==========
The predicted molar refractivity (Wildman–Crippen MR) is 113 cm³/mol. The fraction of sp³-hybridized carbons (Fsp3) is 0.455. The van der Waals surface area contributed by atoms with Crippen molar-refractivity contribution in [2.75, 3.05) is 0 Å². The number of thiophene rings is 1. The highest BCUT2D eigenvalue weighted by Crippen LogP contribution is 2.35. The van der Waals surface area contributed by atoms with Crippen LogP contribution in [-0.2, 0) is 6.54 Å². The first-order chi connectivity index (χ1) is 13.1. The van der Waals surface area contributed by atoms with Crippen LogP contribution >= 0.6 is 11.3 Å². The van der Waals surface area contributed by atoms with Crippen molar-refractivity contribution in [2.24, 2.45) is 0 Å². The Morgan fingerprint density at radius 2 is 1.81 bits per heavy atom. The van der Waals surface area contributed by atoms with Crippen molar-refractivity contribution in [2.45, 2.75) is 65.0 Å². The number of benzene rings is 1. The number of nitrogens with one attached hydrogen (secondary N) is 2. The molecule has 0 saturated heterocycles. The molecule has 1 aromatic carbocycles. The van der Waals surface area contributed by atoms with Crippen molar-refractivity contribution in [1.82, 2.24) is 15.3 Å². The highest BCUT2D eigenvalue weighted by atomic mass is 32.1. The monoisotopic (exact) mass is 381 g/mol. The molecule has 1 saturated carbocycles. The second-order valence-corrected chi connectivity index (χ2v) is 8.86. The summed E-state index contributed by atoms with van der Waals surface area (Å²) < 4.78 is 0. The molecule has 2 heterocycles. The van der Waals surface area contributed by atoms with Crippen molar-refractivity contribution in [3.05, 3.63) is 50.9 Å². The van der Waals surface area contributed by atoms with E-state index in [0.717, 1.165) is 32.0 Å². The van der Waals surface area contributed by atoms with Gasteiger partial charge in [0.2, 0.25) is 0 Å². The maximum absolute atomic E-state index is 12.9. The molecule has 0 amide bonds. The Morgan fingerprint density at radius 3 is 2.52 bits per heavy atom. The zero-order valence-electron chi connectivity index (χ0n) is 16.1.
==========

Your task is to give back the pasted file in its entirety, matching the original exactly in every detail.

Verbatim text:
The predicted molar refractivity (Wildman–Crippen MR) is 113 cm³/mol. The fraction of sp³-hybridized carbons (Fsp3) is 0.455. The van der Waals surface area contributed by atoms with Crippen molar-refractivity contribution in [2.75, 3.05) is 0 Å². The number of thiophene rings is 1. The highest BCUT2D eigenvalue weighted by Crippen LogP contribution is 2.35. The van der Waals surface area contributed by atoms with Crippen LogP contribution in [-0.2, 0) is 6.54 Å². The first-order chi connectivity index (χ1) is 13.1. The van der Waals surface area contributed by atoms with Crippen LogP contribution >= 0.6 is 11.3 Å². The van der Waals surface area contributed by atoms with Crippen molar-refractivity contribution in [2.24, 2.45) is 0 Å². The Morgan fingerprint density at radius 2 is 1.81 bits per heavy atom. The van der Waals surface area contributed by atoms with Crippen molar-refractivity contribution in [2.45, 2.75) is 65.0 Å². The number of benzene rings is 1. The number of nitrogens with one attached hydrogen (secondary N) is 2. The molecule has 0 saturated heterocycles. The molecule has 1 aromatic carbocycles. The van der Waals surface area contributed by atoms with Crippen molar-refractivity contribution in [1.82, 2.24) is 15.3 Å². The highest BCUT2D eigenvalue weighted by atomic mass is 32.1. The monoisotopic (exact) mass is 381 g/mol. The molecule has 1 saturated carbocycles. The second-order valence-corrected chi connectivity index (χ2v) is 8.86. The summed E-state index contributed by atoms with van der Waals surface area (Å²) < 4.78 is 0. The molecule has 2 heterocycles. The van der Waals surface area contributed by atoms with Crippen molar-refractivity contribution in [3.05, 3.63) is 50.9 Å². The van der Waals surface area contributed by atoms with E-state index in [0.717, 1.165) is 32.0 Å². The van der Waals surface area contributed by atoms with Gasteiger partial charge in [0.2, 0.25) is 0 Å². The maximum absolute atomic E-state index is 12.9. The molecule has 0 amide bonds. The Morgan fingerprint density at radius 3 is 2.52 bits per heavy atom. The zero-order valence-electron chi connectivity index (χ0n) is 16.1.